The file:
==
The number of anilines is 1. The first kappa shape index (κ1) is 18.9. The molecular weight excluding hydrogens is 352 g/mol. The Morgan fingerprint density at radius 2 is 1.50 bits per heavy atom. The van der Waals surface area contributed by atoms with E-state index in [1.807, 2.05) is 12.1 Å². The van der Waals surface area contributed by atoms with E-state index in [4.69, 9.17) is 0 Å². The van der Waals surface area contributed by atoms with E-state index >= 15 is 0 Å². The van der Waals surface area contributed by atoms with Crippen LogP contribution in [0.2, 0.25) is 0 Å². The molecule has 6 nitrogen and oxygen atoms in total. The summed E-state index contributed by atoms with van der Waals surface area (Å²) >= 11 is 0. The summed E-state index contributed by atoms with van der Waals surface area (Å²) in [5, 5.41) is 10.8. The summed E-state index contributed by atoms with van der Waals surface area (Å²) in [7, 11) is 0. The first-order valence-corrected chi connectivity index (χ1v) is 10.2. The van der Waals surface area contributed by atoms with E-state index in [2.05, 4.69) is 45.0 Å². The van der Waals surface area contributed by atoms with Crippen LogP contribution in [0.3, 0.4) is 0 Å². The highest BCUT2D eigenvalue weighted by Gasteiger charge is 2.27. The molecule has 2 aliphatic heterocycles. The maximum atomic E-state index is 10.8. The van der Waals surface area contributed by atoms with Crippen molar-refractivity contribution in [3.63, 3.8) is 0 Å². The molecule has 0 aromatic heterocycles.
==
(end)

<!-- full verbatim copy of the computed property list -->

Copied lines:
The number of anilines is 1. The first kappa shape index (κ1) is 18.9. The molecular weight excluding hydrogens is 352 g/mol. The Morgan fingerprint density at radius 2 is 1.50 bits per heavy atom. The van der Waals surface area contributed by atoms with E-state index in [1.807, 2.05) is 12.1 Å². The van der Waals surface area contributed by atoms with E-state index in [4.69, 9.17) is 0 Å². The van der Waals surface area contributed by atoms with E-state index >= 15 is 0 Å². The van der Waals surface area contributed by atoms with Crippen LogP contribution in [0.2, 0.25) is 0 Å². The molecule has 6 nitrogen and oxygen atoms in total. The summed E-state index contributed by atoms with van der Waals surface area (Å²) >= 11 is 0. The summed E-state index contributed by atoms with van der Waals surface area (Å²) in [5, 5.41) is 10.8. The summed E-state index contributed by atoms with van der Waals surface area (Å²) in [7, 11) is 0. The first-order valence-corrected chi connectivity index (χ1v) is 10.2. The van der Waals surface area contributed by atoms with E-state index in [2.05, 4.69) is 45.0 Å². The van der Waals surface area contributed by atoms with Crippen LogP contribution in [0.3, 0.4) is 0 Å². The highest BCUT2D eigenvalue weighted by Gasteiger charge is 2.27. The molecule has 2 aliphatic heterocycles. The maximum atomic E-state index is 10.8. The van der Waals surface area contributed by atoms with Crippen molar-refractivity contribution in [3.63, 3.8) is 0 Å². The molecule has 0 aromatic heterocycles.